Saturday, November 22, 2014

Shelter Cove community, and the stranded fishing vessel wreck

Letters to the Editor,11/18/14. "Shelter Cove heroes" by Mary Harris

17 cottages, living on the south edge
of the city. Where's the dock?
Living close to the waves
"Editor: The story in the Nov. 5 Pacifica Tribune titled "Fishing Vessel Stranded" was interesting but needs some more information:  After the wreck of the Giaconda, many, if not most of Shelter Cove inhabitants, including the owner, tenants, and other helpers, cleaned up the wreckage. Many were up all of Halloween night and into the morning working hard for beach safety. Residents prevented over 40 gallons of diesel from polluting the ocean and an incredible amount of debris and hazardous boat parts, including the engine, were removed from the beach. Work was done daily and sometimes even nightly for an entire week. Through these young peoples' amazing efforts, the wildlife and natural beauty in this precious coastal environment have been preserved. 

On the day of the shipwreck Shelter Cove community members provided shelter for the survivors and coordinated with the Coast Guard and local officials. I believe that all of the work was done with a wonderful community spirit by the residents of Shelter Cove. At 97 years old, I am the only antique and stayed out of the way, but I did contribute some energy food like chocolate kisses and cookies.  What if the whole world worked with such caring community spirit?"

Note:  Mary Harris is a resident of  Shelter Cove, a remote neighborhood in this city. 

Walking home 
ReferencePacifica Tribune, 11/5/14, "Fishing Vessel Stranded" "A fishing vessel with two persons aboard reportedly ran out of fuel and ran aground in Shelter Cove Friday morning, the U.S. Coast Guard said. The operator of the 28-foot-long vessel Giaconda called the Coast Guard's San Francisco command center day to report the mishap, authorities said.

The two people on board came ashore safely but the vessel remains stranded in Shelter Cover because of the shallow cove and limited shoreside access, the Coast Guard said. The San Mateo County Sheriff's office, the Pacifica Police Department and the Pacifica Fire Department were notified about the incident as was the California Department of Fish and Wildlife. The Coast Guard said crews were working with the vessel's owners and pollution response and salvage contractors to assess any potential for pollution and to have the vessel removed from the area. In addition, the Coast Guard said, an oil spill removal organization has been hired to conduct a pollution threat assessment and remove any oil or remaining fuel product from the vessel's reportedly-empty fuel tanks."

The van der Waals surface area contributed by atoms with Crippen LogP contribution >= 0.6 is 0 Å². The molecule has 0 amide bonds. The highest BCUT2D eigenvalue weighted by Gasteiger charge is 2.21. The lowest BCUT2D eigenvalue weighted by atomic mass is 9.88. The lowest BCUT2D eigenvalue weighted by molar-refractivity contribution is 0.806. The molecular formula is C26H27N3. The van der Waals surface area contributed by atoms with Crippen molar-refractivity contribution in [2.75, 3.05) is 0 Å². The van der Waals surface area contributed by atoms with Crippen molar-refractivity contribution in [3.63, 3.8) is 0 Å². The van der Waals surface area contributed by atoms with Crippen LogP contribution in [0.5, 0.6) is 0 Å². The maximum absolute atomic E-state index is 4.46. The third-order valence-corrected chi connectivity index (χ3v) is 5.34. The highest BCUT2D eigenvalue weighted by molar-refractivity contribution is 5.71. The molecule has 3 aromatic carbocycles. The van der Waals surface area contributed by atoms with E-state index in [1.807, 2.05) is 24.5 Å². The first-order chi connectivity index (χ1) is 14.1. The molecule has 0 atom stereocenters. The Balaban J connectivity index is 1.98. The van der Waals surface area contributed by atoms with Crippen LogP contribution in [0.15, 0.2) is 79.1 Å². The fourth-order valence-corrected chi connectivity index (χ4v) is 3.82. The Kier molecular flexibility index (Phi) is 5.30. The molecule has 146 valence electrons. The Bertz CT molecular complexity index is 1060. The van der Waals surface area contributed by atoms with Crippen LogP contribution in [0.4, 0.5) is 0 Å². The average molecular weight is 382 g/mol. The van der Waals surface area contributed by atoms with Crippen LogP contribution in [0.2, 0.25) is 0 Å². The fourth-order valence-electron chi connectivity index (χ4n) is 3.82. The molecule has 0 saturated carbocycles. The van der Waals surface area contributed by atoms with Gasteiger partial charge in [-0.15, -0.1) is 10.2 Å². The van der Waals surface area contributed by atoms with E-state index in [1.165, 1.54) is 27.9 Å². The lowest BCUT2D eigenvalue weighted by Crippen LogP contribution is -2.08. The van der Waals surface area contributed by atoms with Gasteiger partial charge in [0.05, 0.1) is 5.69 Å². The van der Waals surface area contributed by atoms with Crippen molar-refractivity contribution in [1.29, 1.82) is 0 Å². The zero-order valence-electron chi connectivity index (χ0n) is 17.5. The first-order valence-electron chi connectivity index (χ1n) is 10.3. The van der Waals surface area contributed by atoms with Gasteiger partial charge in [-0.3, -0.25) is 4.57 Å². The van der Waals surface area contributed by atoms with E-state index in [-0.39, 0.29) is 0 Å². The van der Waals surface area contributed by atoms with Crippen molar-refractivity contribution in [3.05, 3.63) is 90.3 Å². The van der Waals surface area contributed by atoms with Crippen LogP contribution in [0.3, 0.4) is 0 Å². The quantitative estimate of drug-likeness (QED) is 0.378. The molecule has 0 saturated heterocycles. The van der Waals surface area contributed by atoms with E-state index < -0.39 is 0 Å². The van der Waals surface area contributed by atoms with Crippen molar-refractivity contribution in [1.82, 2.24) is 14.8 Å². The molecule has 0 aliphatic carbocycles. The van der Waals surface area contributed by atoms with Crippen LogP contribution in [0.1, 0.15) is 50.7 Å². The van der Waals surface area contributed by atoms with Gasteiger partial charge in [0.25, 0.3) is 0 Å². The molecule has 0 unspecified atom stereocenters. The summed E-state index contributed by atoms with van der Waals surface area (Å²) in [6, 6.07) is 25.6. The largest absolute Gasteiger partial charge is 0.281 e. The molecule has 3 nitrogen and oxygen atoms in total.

Related - Wikipedia.  Shelter Cove is a 17-acre (6.9 ha) beach neighborhood at the southerly edge of Pacifica, California consisting of seventeen rustic rental cottages owned by Arno Rohloff since July 1997.  .... Ever since the access road washed out during a 1983 storm, this neighborhood and beach is accessible only by footpath or boat.  Public access to the Shelter Cove beach from this road and footpath was closed in 1975.  Video: "Crash 'n burn drone flyers in Pacifica" by Eric Cheng, (music by Kevin MacLeod), 6/8/14, Vimeo, 2:40 minutes. 

Note photographs: broad view of Shelter (comments, and article) from Cove at Pedro Point from Everything South City.  Found on Pacifica Riptide,  with no direct link to either the Riptide article or the direct photograph reference:  1) Beach view PCT26's Footprints "Mary Harris at Shelter Cove" wins Wave Award for Pacifica Historical Society"; and 2) Walking down steps to Shelter Cove by Juan Carlos Pometta Betancourt/Special to The Examiner. 

Posted by Kathy Meeh


Anonymous said...

Can't believe Mary is still down there.

What a wonderful cove to wash up in. Although tenants can be a little territorial, at least they used to be back in the day when life in Shelter Cove was one big long vacation. A secret Pacifica treasure.

Anonymous said...

I can see someone not making it out of Shelter Cove in an emergency in time, and the family suing the city.

Anonymous said...

946 You sound like a lot of fun.

Anonymous said...


You would crap your pants and run if you saw some of the cliffs we hiked down to go fishing around here.

Anonymous said...

109 We'll leave the pants-crapping and fishing to you.

Anonymous said...

Anonymous 9:46am said... "I can see someone not making it out of Shelter Cove in an emergency in time, and the family suing the city."

Please explain your statement? Shelter Cove is private property.

Carl said...

It's amazing how someone can post a feel-good story and then some insist on turning it to shit.
Instead of making asinine comments here go sit in the dark and pick your toenails.

Anonymous said...

Oh Carl, you know there's one in every crowd. Just one and he's unmistakable.

Anonymous said...


Back over to Riptide, hippie.

Kathy Meeh said...

11/23, 946, interesting point, if there is an emergency at Shelter Cove (private property within our city), a resident may not receive care in a standard access timely manner due to the remoteness of the area. (Would that be a liability to the city or to the individuals who choose to live there?)

Personally I like living a little inland, and having paramedics and the Fire Department 5 minutes away. Some people are risk takers, and being one with the ocean must be both scary at times, but always awesome.

Anonymous said...


Every home in Pacifica is private property, Thus your statement is mute.

Anonymous said...

Could that be made into a marina?

Anonymous said...

"Could that be made into a marina?"


Anonymous said...

Is the pathway to Shelter cove public access now?